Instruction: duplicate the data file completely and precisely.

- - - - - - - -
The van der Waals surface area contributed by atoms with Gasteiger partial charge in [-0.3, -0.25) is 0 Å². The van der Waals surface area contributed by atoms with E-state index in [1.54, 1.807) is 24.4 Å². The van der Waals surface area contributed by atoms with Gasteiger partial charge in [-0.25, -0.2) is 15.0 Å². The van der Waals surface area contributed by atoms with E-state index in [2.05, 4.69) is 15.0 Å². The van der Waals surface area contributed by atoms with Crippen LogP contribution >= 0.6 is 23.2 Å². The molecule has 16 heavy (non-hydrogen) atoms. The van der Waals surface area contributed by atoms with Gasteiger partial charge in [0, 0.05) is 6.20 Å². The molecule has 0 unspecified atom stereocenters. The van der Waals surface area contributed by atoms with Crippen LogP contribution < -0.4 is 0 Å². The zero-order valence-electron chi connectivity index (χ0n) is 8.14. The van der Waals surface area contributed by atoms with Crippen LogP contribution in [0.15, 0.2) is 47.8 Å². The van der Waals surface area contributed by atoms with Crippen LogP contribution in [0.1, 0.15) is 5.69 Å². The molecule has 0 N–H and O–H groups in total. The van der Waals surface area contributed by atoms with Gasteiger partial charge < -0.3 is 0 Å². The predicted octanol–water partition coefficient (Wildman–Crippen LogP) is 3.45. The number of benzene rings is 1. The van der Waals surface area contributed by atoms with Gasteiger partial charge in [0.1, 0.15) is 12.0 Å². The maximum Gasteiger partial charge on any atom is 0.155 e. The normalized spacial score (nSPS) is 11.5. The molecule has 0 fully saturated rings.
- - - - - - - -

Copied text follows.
The van der Waals surface area contributed by atoms with Gasteiger partial charge in [-0.3, -0.25) is 0 Å². The van der Waals surface area contributed by atoms with E-state index in [1.54, 1.807) is 24.4 Å². The van der Waals surface area contributed by atoms with Gasteiger partial charge in [-0.25, -0.2) is 15.0 Å². The van der Waals surface area contributed by atoms with E-state index in [2.05, 4.69) is 15.0 Å². The van der Waals surface area contributed by atoms with Crippen LogP contribution >= 0.6 is 23.2 Å². The molecule has 16 heavy (non-hydrogen) atoms. The van der Waals surface area contributed by atoms with Gasteiger partial charge in [0, 0.05) is 6.20 Å². The molecule has 0 unspecified atom stereocenters. The van der Waals surface area contributed by atoms with Crippen LogP contribution < -0.4 is 0 Å². The zero-order valence-electron chi connectivity index (χ0n) is 8.14. The van der Waals surface area contributed by atoms with Crippen LogP contribution in [0.15, 0.2) is 47.8 Å². The van der Waals surface area contributed by atoms with Crippen LogP contribution in [0.1, 0.15) is 5.69 Å². The molecule has 0 N–H and O–H groups in total. The van der Waals surface area contributed by atoms with Gasteiger partial charge < -0.3 is 0 Å². The predicted octanol–water partition coefficient (Wildman–Crippen LogP) is 3.45. The number of benzene rings is 1. The van der Waals surface area contributed by atoms with Gasteiger partial charge in [0.1, 0.15) is 12.0 Å². The maximum Gasteiger partial charge on any atom is 0.155 e. The normalized spacial score (nSPS) is 11.5. The molecule has 0 fully saturated rings.